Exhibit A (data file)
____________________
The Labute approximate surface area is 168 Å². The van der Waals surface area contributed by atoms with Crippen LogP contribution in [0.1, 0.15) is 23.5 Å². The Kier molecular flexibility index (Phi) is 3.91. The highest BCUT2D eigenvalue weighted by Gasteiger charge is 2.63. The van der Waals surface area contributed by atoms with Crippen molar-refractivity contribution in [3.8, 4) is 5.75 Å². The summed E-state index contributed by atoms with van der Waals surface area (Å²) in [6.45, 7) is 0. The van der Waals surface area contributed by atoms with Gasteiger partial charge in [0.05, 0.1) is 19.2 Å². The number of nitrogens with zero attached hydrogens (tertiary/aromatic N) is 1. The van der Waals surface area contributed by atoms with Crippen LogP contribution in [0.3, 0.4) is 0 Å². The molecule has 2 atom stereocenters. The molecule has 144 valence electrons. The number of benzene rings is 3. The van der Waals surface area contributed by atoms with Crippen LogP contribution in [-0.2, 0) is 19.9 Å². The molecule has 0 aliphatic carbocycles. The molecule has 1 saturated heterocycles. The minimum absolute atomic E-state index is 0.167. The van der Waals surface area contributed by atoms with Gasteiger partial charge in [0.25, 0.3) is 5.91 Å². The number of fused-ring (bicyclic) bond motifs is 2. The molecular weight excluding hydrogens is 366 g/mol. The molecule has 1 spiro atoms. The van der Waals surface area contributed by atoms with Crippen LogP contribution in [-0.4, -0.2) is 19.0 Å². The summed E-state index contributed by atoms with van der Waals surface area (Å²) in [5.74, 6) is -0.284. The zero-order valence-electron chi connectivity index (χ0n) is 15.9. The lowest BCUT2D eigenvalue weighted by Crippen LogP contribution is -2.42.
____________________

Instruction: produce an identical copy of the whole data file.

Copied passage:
The Labute approximate surface area is 168 Å². The van der Waals surface area contributed by atoms with Crippen LogP contribution in [0.1, 0.15) is 23.5 Å². The Kier molecular flexibility index (Phi) is 3.91. The highest BCUT2D eigenvalue weighted by Gasteiger charge is 2.63. The van der Waals surface area contributed by atoms with Crippen molar-refractivity contribution in [3.8, 4) is 5.75 Å². The summed E-state index contributed by atoms with van der Waals surface area (Å²) in [6.45, 7) is 0. The van der Waals surface area contributed by atoms with Gasteiger partial charge in [0.05, 0.1) is 19.2 Å². The number of nitrogens with zero attached hydrogens (tertiary/aromatic N) is 1. The van der Waals surface area contributed by atoms with Crippen LogP contribution in [0.3, 0.4) is 0 Å². The molecule has 2 atom stereocenters. The molecule has 144 valence electrons. The number of benzene rings is 3. The van der Waals surface area contributed by atoms with Crippen LogP contribution in [-0.2, 0) is 19.9 Å². The molecule has 0 aliphatic carbocycles. The molecule has 1 saturated heterocycles. The minimum absolute atomic E-state index is 0.167. The van der Waals surface area contributed by atoms with Gasteiger partial charge in [0.25, 0.3) is 5.91 Å². The number of fused-ring (bicyclic) bond motifs is 2. The molecular weight excluding hydrogens is 366 g/mol. The molecule has 1 spiro atoms. The van der Waals surface area contributed by atoms with Crippen LogP contribution in [-0.4, -0.2) is 19.0 Å². The summed E-state index contributed by atoms with van der Waals surface area (Å²) in [5.74, 6) is -0.284. The zero-order valence-electron chi connectivity index (χ0n) is 15.9. The lowest BCUT2D eigenvalue weighted by Crippen LogP contribution is -2.42.